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Genesis 5:28

    Genesis 5:28 Translations

    King James Version (KJV)

    And Lamech lived an hundred eighty and two years, and begat a son:

    American King James Version (AKJV)

    And Lamech lived an hundred eighty and two years, and begat a son:

    American Standard Version (ASV)

    And Lamech lived a hundred eighty and two years, and begat a son:

    Basic English Translation (BBE)

    And Lamech was a hundred and eighty-two years old when he had a son:

    Webster's Revision

    And Lamech lived a hundred eighty and two years, and begat a son:

    World English Bible

    Lamech lived one hundred eighty-two years, and became the father of a son,

    English Revised Version (ERV)

    And Lamech lived an hundred eighty and two years, and begat a son:

    Definitions for Genesis 5:28

    Begat - To bear; to bring forth.

    Barnes' Notes on Genesis 5:28

    In the biography of Lamek the name of his son is not only given, but the reason of it is assigned. The parents were cumbered with the toil of cultivating the ground. They looked forward with hope to the aid or relief which their son would give them in bearing the burden of life, and they express this hope in his name. In stating the reason of the name, they employ a word which is connected with it only by a second remove. נוּח nûach and נחם nācham are stems not immediately connected; but they both point back to a common root נח (n-ch) signifying "to sigh, to breathe, to rest, to lie down."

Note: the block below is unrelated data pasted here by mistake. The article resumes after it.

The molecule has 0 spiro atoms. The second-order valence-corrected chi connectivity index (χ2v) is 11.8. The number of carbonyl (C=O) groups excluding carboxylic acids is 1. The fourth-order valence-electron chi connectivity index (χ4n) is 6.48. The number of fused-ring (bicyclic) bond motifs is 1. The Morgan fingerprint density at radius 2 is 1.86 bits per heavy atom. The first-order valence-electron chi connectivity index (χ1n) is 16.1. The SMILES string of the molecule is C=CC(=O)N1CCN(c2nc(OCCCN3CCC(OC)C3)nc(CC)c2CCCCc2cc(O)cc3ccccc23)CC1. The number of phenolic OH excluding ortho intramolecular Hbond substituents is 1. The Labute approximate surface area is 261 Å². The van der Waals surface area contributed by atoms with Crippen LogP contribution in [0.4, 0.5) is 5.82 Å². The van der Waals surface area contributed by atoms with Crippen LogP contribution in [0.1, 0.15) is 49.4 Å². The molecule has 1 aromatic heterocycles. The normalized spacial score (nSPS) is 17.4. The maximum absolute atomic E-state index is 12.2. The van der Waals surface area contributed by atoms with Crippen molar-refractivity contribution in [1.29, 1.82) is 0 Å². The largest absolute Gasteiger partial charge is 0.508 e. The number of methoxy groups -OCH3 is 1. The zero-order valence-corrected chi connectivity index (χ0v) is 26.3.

This is only another recorded instance of the habit of giving names indicative of the thoughts of the parents at the time of the child's birth. All names were originally significant, and have still to this day an import. Some were given at birth, others at later periods, from some remarkable circumstance in the individual's life. Hence, many characters of ancient times were distinguished by several names conferred at different times and for different reasons. The reason of the present name is put on record simply on account of the extraordinary destiny which awaited the bearer of it.

    Which the Lord hath cursed. - Here is another incidental allusion to the second document, without which it would not be intelligible. If the present document had been intended to stand alone, this remark would have had its explanation in some previous part of the narrative.